I'm currently pursuing a bachelor's degree in physics from a university in the UK. Most data science jobs here have a strong preference for people with PhDs in numerate degrees like physics and maths. I don't understand the point of spending 5 years of my life doing research in something I don't want to pursue a career in.

I'm confused about what master's degree I should choose if I want to apply for a job straight after graduating. A physics degree kind of leaves me hanging in the middle in terms of skills. I have done some analysis for experimental data using Python, but only very basic stuff. A bit of predictive modelling and C++, lots of maths, but barely any statistics. So I could either get a degree in CS to get better at programming or get one in statistics. Which one would give me the skills most relevant to data science?

Also, would you recommend that I get a diploma/certification in machine learning?

  • $\begingroup$ Now that you are a student, get a computer science or statistics course or audit one. After getting a sense of any of those, you can decide. You can try MOOCs as well. you can take a course for free and start learning as soon as possible. You can decide after going into data science. $\endgroup$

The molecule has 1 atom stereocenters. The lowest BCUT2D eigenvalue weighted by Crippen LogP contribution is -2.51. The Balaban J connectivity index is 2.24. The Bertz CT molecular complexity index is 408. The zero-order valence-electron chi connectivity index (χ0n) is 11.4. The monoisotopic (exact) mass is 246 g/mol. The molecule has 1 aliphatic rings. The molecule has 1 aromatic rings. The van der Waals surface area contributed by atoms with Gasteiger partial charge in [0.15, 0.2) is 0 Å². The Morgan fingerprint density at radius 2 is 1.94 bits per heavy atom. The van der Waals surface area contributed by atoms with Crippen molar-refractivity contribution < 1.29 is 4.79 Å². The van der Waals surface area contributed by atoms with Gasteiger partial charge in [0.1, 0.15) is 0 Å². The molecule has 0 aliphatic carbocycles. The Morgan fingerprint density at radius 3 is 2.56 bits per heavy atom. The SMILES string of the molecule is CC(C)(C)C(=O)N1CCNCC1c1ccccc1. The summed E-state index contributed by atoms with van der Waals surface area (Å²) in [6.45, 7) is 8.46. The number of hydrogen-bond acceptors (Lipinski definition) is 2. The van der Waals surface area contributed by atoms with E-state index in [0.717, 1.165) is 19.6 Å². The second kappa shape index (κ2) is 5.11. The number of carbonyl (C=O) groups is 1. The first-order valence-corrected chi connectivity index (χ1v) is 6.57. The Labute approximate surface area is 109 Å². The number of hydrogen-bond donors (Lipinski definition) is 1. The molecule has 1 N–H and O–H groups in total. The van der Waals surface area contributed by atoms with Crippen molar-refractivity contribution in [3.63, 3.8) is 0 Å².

– Hamideh
    Commented May 11, 2016 at 15:07

1 Answer 1


I think the best thing for a beginner is some practice to let the theory sink in. (If you need book suggestions, do a search.) If you are weak on computer science, contribute to an open source project like scikit-learn. If you are weak on data analysis, compete in a Kaggle competition. Write a paper and/or a few blog posts to prove your skills. Do this now while you are in school. An undergraduate physics degree should be enough to get your foot in the door if you do the above. A degree will rarely get you a job by itself; you still have to pass the job interview, and that's why I recommend getting practice.